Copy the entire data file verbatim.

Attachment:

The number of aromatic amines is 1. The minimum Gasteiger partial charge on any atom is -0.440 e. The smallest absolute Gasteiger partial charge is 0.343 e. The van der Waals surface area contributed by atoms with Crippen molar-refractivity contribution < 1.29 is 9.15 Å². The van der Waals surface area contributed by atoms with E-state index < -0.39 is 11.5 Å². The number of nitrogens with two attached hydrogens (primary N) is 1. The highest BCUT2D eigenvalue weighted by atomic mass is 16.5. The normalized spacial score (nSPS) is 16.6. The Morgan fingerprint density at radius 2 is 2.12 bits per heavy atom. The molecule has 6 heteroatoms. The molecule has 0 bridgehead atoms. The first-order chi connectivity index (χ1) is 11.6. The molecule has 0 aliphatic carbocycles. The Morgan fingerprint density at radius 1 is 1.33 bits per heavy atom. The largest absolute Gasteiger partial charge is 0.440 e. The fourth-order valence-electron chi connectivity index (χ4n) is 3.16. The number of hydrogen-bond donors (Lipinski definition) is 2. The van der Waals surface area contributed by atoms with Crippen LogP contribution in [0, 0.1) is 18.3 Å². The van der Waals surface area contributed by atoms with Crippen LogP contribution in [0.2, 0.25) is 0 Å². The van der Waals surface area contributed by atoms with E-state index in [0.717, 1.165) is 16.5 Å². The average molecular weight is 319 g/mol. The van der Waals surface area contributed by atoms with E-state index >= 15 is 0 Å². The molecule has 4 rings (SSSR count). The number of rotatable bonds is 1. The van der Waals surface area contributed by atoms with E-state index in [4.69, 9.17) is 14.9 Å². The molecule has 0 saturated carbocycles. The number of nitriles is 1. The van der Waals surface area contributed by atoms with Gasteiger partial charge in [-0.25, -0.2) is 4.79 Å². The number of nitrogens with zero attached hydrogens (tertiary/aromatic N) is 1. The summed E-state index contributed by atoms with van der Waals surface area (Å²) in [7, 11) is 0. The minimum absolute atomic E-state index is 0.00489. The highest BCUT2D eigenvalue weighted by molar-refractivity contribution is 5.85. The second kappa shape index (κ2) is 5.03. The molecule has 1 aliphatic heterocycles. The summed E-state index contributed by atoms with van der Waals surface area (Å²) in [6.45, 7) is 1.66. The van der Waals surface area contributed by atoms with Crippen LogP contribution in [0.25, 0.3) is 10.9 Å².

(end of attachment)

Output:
The number of aromatic amines is 1. The minimum Gasteiger partial charge on any atom is -0.440 e. The smallest absolute Gasteiger partial charge is 0.343 e. The van der Waals surface area contributed by atoms with Crippen molar-refractivity contribution < 1.29 is 9.15 Å². The van der Waals surface area contributed by atoms with E-state index < -0.39 is 11.5 Å². The number of nitrogens with two attached hydrogens (primary N) is 1. The highest BCUT2D eigenvalue weighted by atomic mass is 16.5. The normalized spacial score (nSPS) is 16.6. The Morgan fingerprint density at radius 2 is 2.12 bits per heavy atom. The molecule has 6 heteroatoms. The molecule has 0 bridgehead atoms. The first-order chi connectivity index (χ1) is 11.6. The molecule has 0 aliphatic carbocycles. The Morgan fingerprint density at radius 1 is 1.33 bits per heavy atom. The largest absolute Gasteiger partial charge is 0.440 e. The fourth-order valence-electron chi connectivity index (χ4n) is 3.16. The number of hydrogen-bond donors (Lipinski definition) is 2. The van der Waals surface area contributed by atoms with Crippen LogP contribution in [0, 0.1) is 18.3 Å². The van der Waals surface area contributed by atoms with Crippen LogP contribution in [0.2, 0.25) is 0 Å². The van der Waals surface area contributed by atoms with E-state index in [0.717, 1.165) is 16.5 Å². The average molecular weight is 319 g/mol. The van der Waals surface area contributed by atoms with E-state index >= 15 is 0 Å². The molecule has 4 rings (SSSR count). The number of rotatable bonds is 1. The van der Waals surface area contributed by atoms with E-state index in [4.69, 9.17) is 14.9 Å². The molecule has 0 saturated carbocycles. The number of nitriles is 1. The van der Waals surface area contributed by atoms with Gasteiger partial charge in [-0.25, -0.2) is 4.79 Å². The number of nitrogens with zero attached hydrogens (tertiary/aromatic N) is 1. The summed E-state index contributed by atoms with van der Waals surface area (Å²) in [7, 11) is 0. The minimum absolute atomic E-state index is 0.00489. The highest BCUT2D eigenvalue weighted by molar-refractivity contribution is 5.85. The second kappa shape index (κ2) is 5.03. The molecule has 1 aliphatic heterocycles. The summed E-state index contributed by atoms with van der Waals surface area (Å²) in [6.45, 7) is 1.66. The van der Waals surface area contributed by atoms with Crippen LogP contribution in [0.25, 0.3) is 10.9 Å².